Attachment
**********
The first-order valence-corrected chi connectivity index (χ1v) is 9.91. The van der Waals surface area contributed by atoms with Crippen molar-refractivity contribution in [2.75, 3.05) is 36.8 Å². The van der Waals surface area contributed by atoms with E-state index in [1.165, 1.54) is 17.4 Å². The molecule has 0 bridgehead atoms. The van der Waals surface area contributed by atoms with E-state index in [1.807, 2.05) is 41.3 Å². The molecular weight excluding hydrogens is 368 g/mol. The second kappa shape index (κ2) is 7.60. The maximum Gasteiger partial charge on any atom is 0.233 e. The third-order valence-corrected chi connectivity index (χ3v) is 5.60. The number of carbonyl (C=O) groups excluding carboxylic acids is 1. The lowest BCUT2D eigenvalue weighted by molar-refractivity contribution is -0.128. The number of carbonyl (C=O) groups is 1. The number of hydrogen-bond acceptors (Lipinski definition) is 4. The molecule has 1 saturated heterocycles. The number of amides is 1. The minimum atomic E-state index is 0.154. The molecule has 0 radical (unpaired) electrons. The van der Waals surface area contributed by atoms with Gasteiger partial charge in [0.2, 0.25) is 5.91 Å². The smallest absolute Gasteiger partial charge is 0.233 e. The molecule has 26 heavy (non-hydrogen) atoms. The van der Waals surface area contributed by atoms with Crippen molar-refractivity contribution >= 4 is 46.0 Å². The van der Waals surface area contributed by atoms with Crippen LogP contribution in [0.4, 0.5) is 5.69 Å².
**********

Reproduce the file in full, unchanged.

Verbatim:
The first-order valence-corrected chi connectivity index (χ1v) is 9.91. The van der Waals surface area contributed by atoms with Crippen molar-refractivity contribution in [2.75, 3.05) is 36.8 Å². The van der Waals surface area contributed by atoms with E-state index in [1.165, 1.54) is 17.4 Å². The molecule has 0 bridgehead atoms. The van der Waals surface area contributed by atoms with E-state index in [1.807, 2.05) is 41.3 Å². The molecular weight excluding hydrogens is 368 g/mol. The second kappa shape index (κ2) is 7.60. The maximum Gasteiger partial charge on any atom is 0.233 e. The third-order valence-corrected chi connectivity index (χ3v) is 5.60. The number of carbonyl (C=O) groups excluding carboxylic acids is 1. The lowest BCUT2D eigenvalue weighted by molar-refractivity contribution is -0.128. The number of carbonyl (C=O) groups is 1. The number of hydrogen-bond acceptors (Lipinski definition) is 4. The molecule has 1 saturated heterocycles. The number of amides is 1. The minimum atomic E-state index is 0.154. The molecule has 0 radical (unpaired) electrons. The van der Waals surface area contributed by atoms with Gasteiger partial charge in [0.2, 0.25) is 5.91 Å². The smallest absolute Gasteiger partial charge is 0.233 e. The molecule has 26 heavy (non-hydrogen) atoms. The van der Waals surface area contributed by atoms with Crippen molar-refractivity contribution >= 4 is 46.0 Å². The van der Waals surface area contributed by atoms with Crippen LogP contribution in [0.4, 0.5) is 5.69 Å².